The John Lennon Theory That Changes Everything

Most of us are familiar with the tragic and shocking circumstances around the death of John Lennon. In 1980, the ex-Beatle who had stepped away from his solo career was back in the limelight for the first time in five years, making public appearances and writing, recording, and releasing new material. But Lennon was shot and killed outside his New York apartment by Mark Chapman — who had stalked the singer for three days — on December 8 of that year. Lennon's wife, the artist Yoko Ono, was with him at the time of the attack.

According to Metro, Chapman waited at the scene of the crime for the police to arrest him, reading a copy of J. D. Salinger's "The Catcher In The Rye" as he did so. He later pleaded guilty to second-degree murder and received a 20-year-to-life sentence. Chillingly, Chapman was a fan of Lennon's music and had just hours before approached the singer to sign of copy of his album with Ono, "Double Fantasy." Per Newsweek, a motive for the attack was difficult for most people to comprehend, but though Chapman was cryptic during his trial and unwilling to talk to the press, subsequent investigative journalism suggested that the killer had targetted Lennon for religiously-motivated reasons. In particular, he was allegedly still enraged by the singer's comments about Christianity while a member of The Beatles. Chapman's wife also said the killer saw Lennon as a hypocrite who would "​​preach love and peace but yet have millions."

Was Mark Chapman a CIA assassin?

Not everyone is convinced that Mark Chapman murdered John Lennon as a result of an unhinged sense of religious justice; some suggest that the killing was, in fact, a coordinated assassination undertaken at the behest of the U.S. government.

As discussed in a Patch interview with John Potash — the producer of the documentary "Drugs As Weapons Against Us: The CIA War on Musicians and Activists" — writers such as British journalist and former lawyer Fenton Bresler and Professor Peter Dale Scott argued that the CIA used "behavior modification" techniques in the form of "hypnosis and drugs" to turn Chapman into an unwitting political assassin. This allegedly happened at a time when Lennon was beginning once again to give voice to his leftwing politics after a period away from the public eye.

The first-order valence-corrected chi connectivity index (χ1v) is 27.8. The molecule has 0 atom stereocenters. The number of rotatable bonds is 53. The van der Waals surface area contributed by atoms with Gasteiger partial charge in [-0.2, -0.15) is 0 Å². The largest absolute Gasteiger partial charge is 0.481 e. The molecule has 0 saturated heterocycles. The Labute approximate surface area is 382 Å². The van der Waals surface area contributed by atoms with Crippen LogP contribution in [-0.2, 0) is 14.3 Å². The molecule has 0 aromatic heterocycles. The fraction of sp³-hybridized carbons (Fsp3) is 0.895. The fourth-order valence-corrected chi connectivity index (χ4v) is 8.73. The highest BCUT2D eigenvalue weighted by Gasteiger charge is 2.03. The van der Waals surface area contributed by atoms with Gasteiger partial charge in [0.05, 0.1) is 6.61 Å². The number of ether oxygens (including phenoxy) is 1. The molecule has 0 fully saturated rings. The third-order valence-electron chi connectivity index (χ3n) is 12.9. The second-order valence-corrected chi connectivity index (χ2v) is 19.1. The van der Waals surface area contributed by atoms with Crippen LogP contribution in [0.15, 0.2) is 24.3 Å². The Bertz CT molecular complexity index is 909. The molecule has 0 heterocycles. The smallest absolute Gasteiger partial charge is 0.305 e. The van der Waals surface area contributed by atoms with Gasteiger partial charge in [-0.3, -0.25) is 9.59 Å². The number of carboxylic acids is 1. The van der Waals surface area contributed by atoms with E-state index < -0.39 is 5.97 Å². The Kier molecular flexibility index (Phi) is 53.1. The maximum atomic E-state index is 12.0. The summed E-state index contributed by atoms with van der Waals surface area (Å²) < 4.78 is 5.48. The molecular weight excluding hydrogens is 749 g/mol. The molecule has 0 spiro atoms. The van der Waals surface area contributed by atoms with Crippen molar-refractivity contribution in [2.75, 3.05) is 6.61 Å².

Potash claims that Lennon was previously targeted by the CIA's MK-Ultra program, and the agency triggered his drug use so that he had "a hard time performing publicly when he had become most radical, in the early 1970s ... acid contributed to his intense panic attacks before performances. Lennon talked about this in interviews I found. By the late 1970s, he'd mostly sobered up, getting back into activism ... and he was about to get his full American citizenship." Potash pins this purported plot to the timing of the murder.

It is true that certain agencies did consider Lennon a political radical, with the FBI keeping detailed files on his movements and activism. But though the rumor that Chapman may have been motivated to kill Lennon by the CIA persists, it remains a fringe conspiracy theory.

Mark Chapman's later confession

John Lennon's murderer, Mark Chapman, has been eligible for parole 11 times, but each time was opposed in his appeal by Lennon's widow, Yoko Ono (pictured above, a year after his death). Ono told The Daily Beast that she lives in fear of the killer's release and is still traumatized by the idea that she — who stood beside Lennon at the time of the shooting — might have been murdered too, leaving their young son, Sean, an orphan. Per the same source, Chapman and his wife have repeatedly attempted to contact Ono to ask her forgiveness.

More recently, Chapman's appeals have centered around projecting a sense of contrition, which conflicts with earlier assessments of his motives that suggest he struck to gain fame or notoriety rather than out of a sense of ill-feeling towards the musician he both admired and resented. "I didn't kill [Lennon] because of his character or the kind of man he was. He was a family man. He was an icon," Chapman told the parole board, according to Metro. "I assassinated him ... because he was very, very, very famous and that's the only reason, and I was very, very, very, very much seeking self-glory, very selfish ... I'm sorry for the pain that I caused to [Yoko Ono]. I think about it all of the time."

Nevertheless, Chapman has repeatedly failed to convince his parole boards that he is ready to be released.